I think this version of Pascal's mugging could be rejected if you think that "infinite negative utility" is not a phrase that means anything, without appealing to probability of 0.

However, I still accept 0 and 1 as valid probabilities, because that is how probability is defined in the mathematical structures and proofs that underpin all of the probability theory we use, and as far as I know no other foundation of probability (up to isophorism)has been rigorously defined and explored.

The fact that measure#measure_space) is nonnegative, instead of positive, is a relevant fact and if you're going to claim 0 and 1 are not probabilities, you had better be ready to re-define all of the relevant terms and re-derive all of the relevant results in probability theory in this new framework. Since no such exposition exists, you should feel free to treat any claims that 0 and 1 are not probabilities as, at best, speculation.

Now, I know those of you who have read Eliezer's post are about to go "But wait! What about Cox's Theorem! Doesn't that imply that odds have to be finite?" No, it does no such thing. If you look at the Wikipedia article on Cox's Theorem, you will see that probability must be represented by real numbers, and that this is an assumption, rather than a result. In other words, any "way of representing uncertainties" must map them to *real numbers* in order for Cox's Theorem to apply, and so Cox's Theorem only applies to odds or log odds if you assume that odds and log odds are finite to begin with. Obviously, this is circular reasoning, and no more of an argument than simply asserting that probability must be in (0,1) and stopping there.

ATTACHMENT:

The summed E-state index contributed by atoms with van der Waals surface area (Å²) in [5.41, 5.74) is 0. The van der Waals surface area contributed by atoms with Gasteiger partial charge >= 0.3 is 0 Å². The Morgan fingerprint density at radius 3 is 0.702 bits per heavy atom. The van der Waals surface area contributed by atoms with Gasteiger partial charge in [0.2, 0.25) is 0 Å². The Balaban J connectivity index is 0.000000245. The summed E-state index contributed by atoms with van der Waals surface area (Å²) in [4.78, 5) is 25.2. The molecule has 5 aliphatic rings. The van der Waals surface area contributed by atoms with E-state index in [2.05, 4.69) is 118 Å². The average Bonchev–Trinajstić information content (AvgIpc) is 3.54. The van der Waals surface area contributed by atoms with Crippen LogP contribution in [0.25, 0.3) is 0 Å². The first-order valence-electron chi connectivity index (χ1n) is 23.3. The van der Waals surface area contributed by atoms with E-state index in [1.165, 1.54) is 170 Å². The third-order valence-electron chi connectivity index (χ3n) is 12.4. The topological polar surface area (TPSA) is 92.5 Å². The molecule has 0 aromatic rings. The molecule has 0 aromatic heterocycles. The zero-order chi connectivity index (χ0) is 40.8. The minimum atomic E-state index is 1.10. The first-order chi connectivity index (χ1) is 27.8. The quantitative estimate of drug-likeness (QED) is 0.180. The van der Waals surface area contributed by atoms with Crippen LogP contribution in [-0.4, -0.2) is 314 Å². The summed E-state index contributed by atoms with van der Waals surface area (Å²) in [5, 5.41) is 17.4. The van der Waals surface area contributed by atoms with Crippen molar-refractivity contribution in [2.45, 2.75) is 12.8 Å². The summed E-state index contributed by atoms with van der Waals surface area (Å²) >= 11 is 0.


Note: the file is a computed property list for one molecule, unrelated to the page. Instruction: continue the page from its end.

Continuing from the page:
Moreover, if you look down the page, you will see that the article explicitly states that one of Cox's results is that probability is in... wait for it... [0,1].

Vaniver and math_viking, it doesn't have to be infinite, I can just call a ridiculously big number like G_64 or something.

So then the probability you assign to their ability to actually affect that change can be assigned a correspondingly small, nonzero number, even if you don't want to assign 0 probability.